The Title I building where I work set a school-wide goal to increase student motivation and engagement. We hope that improving grades and content retention will decrease the learning gap revealed by state and national tests. As part of our Title I training, we were given Eric Jensen’s book “Engaging Students with Poverty in Mind.” We were instructed to meet in groups of 4-6 teachers, once a month, to read, answer specific questions, discuss, and record our responses. We could choose the day of the week, time of day and members of the group. Instead of feeling overwhelmed and anxious about the goal and the process, I felt empowered, in part by being given some choices.
Students similarly feel empowered when they feel like they have choices.
In addition to the school-wide goal, my personal goal was to incorporate the (National Association for Music Education) NAfME Standards into my teaching. Feeling curious, I did a search for the words “choice” and “choose” in the Ensemble portion of the NAfME standards. I found the following:
Essential Question: How do musicians make creative decisions?
The Enduring Understanding: Musicians’ creative choices are influenced by their expertise, context, and expressive intent.
Choose music appropriate for specific purposes and contexts.
Giving Students Content Choices
Chapter 5 in Jensen’s book talks about content choice and offers a few non-music examples. As music teachers, what does content choice look like in the band or orchestra rehearsal? Keeping the NAfME standards in mind, let me share what I do.
I have wonderful conversations with students regarding the order of our program. We typically work on 4 or 5 selections per quarter. Before the concert, I have the students vote and give their rationale for their choice of 3 of the 4 or 5 pieces to appear on the program. The students must explain their preferences. I provide information on the history or tradition of the piece but ultimately majority rules.
I make every effort to pick great literature that coincides with the concepts I want to teach. The 4 or 5 pieces the students choose from have been preselected by me with my goals in mind. No matter what they pick, my goals are being met.
When explaining their vote, the students talk about their state of preparedness (or lack thereof). Sometimes they mention confidence level and esprit de corps. Often this leads to a conversation about effort. Other times students talk about their emotional response to music and want to end with something “upbeat.” This is a great time to talk about contrasts.
Empowering Students with Creative Choices
In my program, the students and I also select one piece as a basis for improvisation. I try to encourage students to pick melodies that fit concepts I want them to experience. For example, in the 6th grade I usually start with Tonic/Dominant in Major.
We frequently work with tunes in our lesson books. Sometimes, they need help identifying the choices that are appropriate, so I might ask them to pick from a list I have developed. Other times they suggest appropriate options from outside the lesson book (they might, for example, select from tunes they learned in elementary school).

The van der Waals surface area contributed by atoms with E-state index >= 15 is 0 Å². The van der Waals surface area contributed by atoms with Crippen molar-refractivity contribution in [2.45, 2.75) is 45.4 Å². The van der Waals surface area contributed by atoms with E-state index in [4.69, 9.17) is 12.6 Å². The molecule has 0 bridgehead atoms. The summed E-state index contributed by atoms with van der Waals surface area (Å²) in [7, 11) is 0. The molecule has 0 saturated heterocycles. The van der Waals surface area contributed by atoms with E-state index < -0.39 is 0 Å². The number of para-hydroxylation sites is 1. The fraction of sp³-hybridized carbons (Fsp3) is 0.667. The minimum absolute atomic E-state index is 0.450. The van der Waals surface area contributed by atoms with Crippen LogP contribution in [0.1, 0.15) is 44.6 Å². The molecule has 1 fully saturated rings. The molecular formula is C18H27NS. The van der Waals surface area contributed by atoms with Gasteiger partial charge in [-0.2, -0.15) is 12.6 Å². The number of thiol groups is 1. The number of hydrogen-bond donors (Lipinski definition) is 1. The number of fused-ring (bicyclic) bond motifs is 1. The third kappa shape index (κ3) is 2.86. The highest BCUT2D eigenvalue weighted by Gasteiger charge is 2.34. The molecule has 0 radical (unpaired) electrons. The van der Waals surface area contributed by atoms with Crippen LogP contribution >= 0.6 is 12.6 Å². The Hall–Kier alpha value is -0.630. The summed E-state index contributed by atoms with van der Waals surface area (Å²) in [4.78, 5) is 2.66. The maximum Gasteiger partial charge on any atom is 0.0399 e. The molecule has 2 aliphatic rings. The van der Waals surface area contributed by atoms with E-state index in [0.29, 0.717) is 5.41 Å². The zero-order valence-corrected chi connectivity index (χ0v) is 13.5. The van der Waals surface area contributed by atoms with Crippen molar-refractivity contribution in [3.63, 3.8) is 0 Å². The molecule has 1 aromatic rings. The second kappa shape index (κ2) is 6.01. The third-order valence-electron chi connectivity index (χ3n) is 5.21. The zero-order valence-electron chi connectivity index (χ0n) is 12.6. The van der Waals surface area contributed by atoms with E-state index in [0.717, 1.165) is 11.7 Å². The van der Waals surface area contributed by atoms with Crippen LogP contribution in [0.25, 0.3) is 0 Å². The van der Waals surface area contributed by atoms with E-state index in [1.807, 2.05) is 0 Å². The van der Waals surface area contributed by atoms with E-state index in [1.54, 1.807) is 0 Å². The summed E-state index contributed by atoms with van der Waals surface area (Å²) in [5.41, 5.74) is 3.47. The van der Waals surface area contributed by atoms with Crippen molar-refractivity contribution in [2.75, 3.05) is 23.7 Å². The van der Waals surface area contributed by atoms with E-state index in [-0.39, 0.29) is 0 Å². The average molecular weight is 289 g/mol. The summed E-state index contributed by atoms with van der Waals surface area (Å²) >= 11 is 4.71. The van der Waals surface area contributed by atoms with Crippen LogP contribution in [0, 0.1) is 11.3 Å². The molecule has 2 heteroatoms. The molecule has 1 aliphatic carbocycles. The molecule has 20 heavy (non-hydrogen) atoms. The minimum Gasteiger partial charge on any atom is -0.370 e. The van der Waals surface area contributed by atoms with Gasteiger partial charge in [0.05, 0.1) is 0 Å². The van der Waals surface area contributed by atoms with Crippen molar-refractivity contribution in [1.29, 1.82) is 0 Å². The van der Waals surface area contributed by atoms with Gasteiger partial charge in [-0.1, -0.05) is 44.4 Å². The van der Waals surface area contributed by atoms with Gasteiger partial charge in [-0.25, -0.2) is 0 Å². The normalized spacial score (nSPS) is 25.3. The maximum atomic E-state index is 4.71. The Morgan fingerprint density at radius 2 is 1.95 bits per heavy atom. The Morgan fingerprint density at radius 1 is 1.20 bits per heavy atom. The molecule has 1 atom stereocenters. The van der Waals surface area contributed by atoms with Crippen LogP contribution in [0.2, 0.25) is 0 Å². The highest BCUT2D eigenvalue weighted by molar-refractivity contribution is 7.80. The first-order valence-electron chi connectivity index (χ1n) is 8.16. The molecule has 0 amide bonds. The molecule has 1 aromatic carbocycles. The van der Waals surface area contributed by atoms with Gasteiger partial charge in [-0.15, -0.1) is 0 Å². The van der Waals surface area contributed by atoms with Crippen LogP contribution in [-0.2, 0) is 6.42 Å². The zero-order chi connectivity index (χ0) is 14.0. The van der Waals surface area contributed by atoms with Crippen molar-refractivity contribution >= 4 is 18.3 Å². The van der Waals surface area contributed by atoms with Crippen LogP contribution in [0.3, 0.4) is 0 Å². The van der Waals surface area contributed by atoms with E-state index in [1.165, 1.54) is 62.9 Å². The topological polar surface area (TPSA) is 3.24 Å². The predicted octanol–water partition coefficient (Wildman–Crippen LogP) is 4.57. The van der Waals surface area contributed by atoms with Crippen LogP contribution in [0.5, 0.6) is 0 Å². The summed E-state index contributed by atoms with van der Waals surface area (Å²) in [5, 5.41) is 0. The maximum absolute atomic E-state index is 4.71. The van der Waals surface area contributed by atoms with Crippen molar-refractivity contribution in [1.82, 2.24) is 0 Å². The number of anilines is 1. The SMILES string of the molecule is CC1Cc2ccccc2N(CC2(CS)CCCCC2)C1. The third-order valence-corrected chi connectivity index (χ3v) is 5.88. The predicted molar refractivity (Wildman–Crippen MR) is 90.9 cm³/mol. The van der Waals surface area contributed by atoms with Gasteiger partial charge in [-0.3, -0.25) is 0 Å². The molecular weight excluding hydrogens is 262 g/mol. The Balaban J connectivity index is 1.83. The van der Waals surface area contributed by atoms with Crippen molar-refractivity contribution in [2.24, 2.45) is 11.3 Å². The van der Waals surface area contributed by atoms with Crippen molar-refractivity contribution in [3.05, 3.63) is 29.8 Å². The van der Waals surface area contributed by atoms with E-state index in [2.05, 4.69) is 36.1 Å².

In the large ensemble, I have all students learn the melody first, and then harmony parts. Here’s how the harmony parts might look:
- Group 1 alternates between Do and Sol
- Group 2 alternates between Do and Ti
- Group 3 alternates between Mi and Fa
In the key of F, that might look like this:
To start, Group 4 can simply double any other part. Next, they can play the melody. After that, they can explore composition and improvisation (more choices)!
The improvisations start out with one note per beat and chord tones only. At this point, I have students write down their improvisations (composition). I give them a choice of either writing note names, like F A C etc. or using traditional notation on staff paper. The 2nd improvisation I have them incorporate big and little beats. When written, it usually is in 4/4 time quarter and eighth notes.
Once these skills are developed, I assign each student a number 1-4. I change the numbers until each group has played all the different parts. Over the course of several rehearsals, other options may be included.
All groups learn all the parts.For variety, groups could be divided by instrument, range, type, color clothing, birthdays or anything they or you can think of.
When students are asked to play their improvisation, they can choose the 1st (Big beat option), the quarter- and eighth-note option, or improvise a new one. Some choices work better than others. This discovery is a little messy. When unusual sounds happen, students can get a little silly or freeze up. It is important to create an environment where the students are safe to make mistakes. When students finish playing their solo, I typically say “Thank you” in a positive tone of voice. Sometimes I have them pick another option or give time to edit previous responses.
There are many fun ways to give students choice while maintaining rigor and quality. Jensen explains it well when he states, “The feeling of control is at least as important as actually having control.” I give the students carefully selected options. I am empowered and encouraged by choice. Students are encouraged and empowered by choice as well.